NFL Free Agents 2014: Surveying the Biggest Playmakers on the Market
There are still eight teams in the NFL hoping they have to make plans to play a game at MetLife Stadium in February for Super Bowl XLVIII.
Meanwhile, there are 24 other clubs making preparations for another football season come September.
The offseason is here for three quarters of the league, with those teams hoping to bolster their rosters via the draft or free agency.
Yes, free agency. It doesn’t actually begin until March 11, however, the performers we will discuss—all of whom could reap big dividends in free agency—could all very well wind up back with their own teams before the market even opens.
Then again, never say never in the big business of the NFL. The following 10 players, all capable playmakers, are listed first by offense and then by defense. There’s also one special teams standout who is certainly worth mentioning.
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RB Ben Tate, Houston Texans
Houston Texans running back Ben Tate knows a little something about missing time.
The former second-round pick sat out his whole rookie season with a broken ankle. He returned the following year and ran for 942 yards and four touchdowns.
In 2013, with former Pro Bowler Arian Foster missing half of the season, Tate led the Texans in rushing with 771 yards and four touchdowns on 181 carries.
Of course, it wasn’t really a good year to be with the Texans, much less be a Texans running back. After a 2-0 start, the team dropped its final 14 games. Like Foster, Tate wound up finishing the season on injured reserve.
It remains to be seen if Tate winds up remaining in Houston. According to Ian Rapoport of NFL.com (h/t Chris Wesseling of NFL.com), the talented running back stated in December that he “probably” won't be back next season with the Texans.
WR Hakeem Nicks, New York Giants
While former undrafted free agent Victor Cruz has certainly talked the talk and danced the dance for the New York Giants the last three years, former first-round pick Hakeem Nicks has been a bit of a mystery in recent seasons.
Injuries certainly played a factor in 2012 when Nicks was limited to 13 games and caught just 53 passes for 692 yards and three scores.
This past season, the talented Giants wideout averaged an impressive 16 yards on 56 receptions. The only problem was that Nicks failed to score a touchdown in the 15 games he played.
Remember, this was a player who totaled 202 catches for 3,034 yards and 24 touchdowns in his first three years in the league.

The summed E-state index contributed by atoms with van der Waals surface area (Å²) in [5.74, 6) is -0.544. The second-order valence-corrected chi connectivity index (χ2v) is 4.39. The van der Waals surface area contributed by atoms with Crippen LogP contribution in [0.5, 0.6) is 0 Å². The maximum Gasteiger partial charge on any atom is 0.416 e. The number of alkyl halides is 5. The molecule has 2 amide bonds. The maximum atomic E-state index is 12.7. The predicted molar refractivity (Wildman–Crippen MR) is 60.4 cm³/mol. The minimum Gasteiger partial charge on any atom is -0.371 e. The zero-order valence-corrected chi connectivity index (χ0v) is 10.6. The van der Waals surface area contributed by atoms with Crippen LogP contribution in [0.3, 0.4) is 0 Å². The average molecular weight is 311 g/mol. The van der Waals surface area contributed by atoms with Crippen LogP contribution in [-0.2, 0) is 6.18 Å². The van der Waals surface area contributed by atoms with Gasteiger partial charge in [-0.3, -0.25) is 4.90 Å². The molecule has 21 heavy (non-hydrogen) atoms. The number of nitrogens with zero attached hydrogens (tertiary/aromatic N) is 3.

Although there are certainly some issues for a wideout who has yet to play all 16 games in a season, Nicks remains a playmaker who certainly bears watching.
WR Jacoby Jones, Baltimore Ravens
By the time you finish this slide show, you will notice that Baltimore Ravens wideout and kick returner Jacoby Jones has something pretty super in common with another player in this piece.
However, the focus here is on the speedy performer, who—like the Ravens this past season—had a very uneven season.
Jones played in a career-low 12 games in his seventh NFL season. He did total 37 receptions for his highest total since grabbing 51 passes with the Houston Texans in 2010, but scored only two touchdowns through the air.
The speedster did return a kickoff for a touchdown in 2013, giving him eight career kick returns for scores (four punts, four kickoffs) in the regular season.
Of course, Jones also owns the record for the longest play in Super Bowl history, returning a kickoff 108 yards in the Ravens' Super Bowl XLVII win over the San Francisco 49ers.
Plus, he only has seven seasons under his belt.
TE Jimmy Graham, New Orleans Saints
What are the chances that New Orleans Saints tight end Jimmy Graham actually hits the free-agent market?
If the team isn’t able to re-sign the productive performer in the next month or so, it’s likely that the team will slap him with the franchise tag…and with good reason.
In four seasons, Graham has totaled 301 catches for 3,863 yards and 41 touchdowns. In 2013, he led the NFL with 16 touchdown receptions and accounted for more than one-third of quarterback Drew Brees’ scoring passes (39) for this season.
Graham’s 16 touchdowns were second in the league overall to Kansas City Chiefs running back Jamaal Charles (19).
What really stands out about the former Miami Hurricane is his downfield ability. He averaged 14.1 yards per catch in 2013 with a four-year career average of 12.8 yards per catch.
Graham may indeed be the biggest of the biggest playmakers on this list.
DE Greg Hardy, Carolina Panthers
Talk about getting hot at the right time.
Defensive end Greg Hardy has been a steady work in progress since entering the NFL as a sixth-round draft choice by the Carolina Panthers in 2010.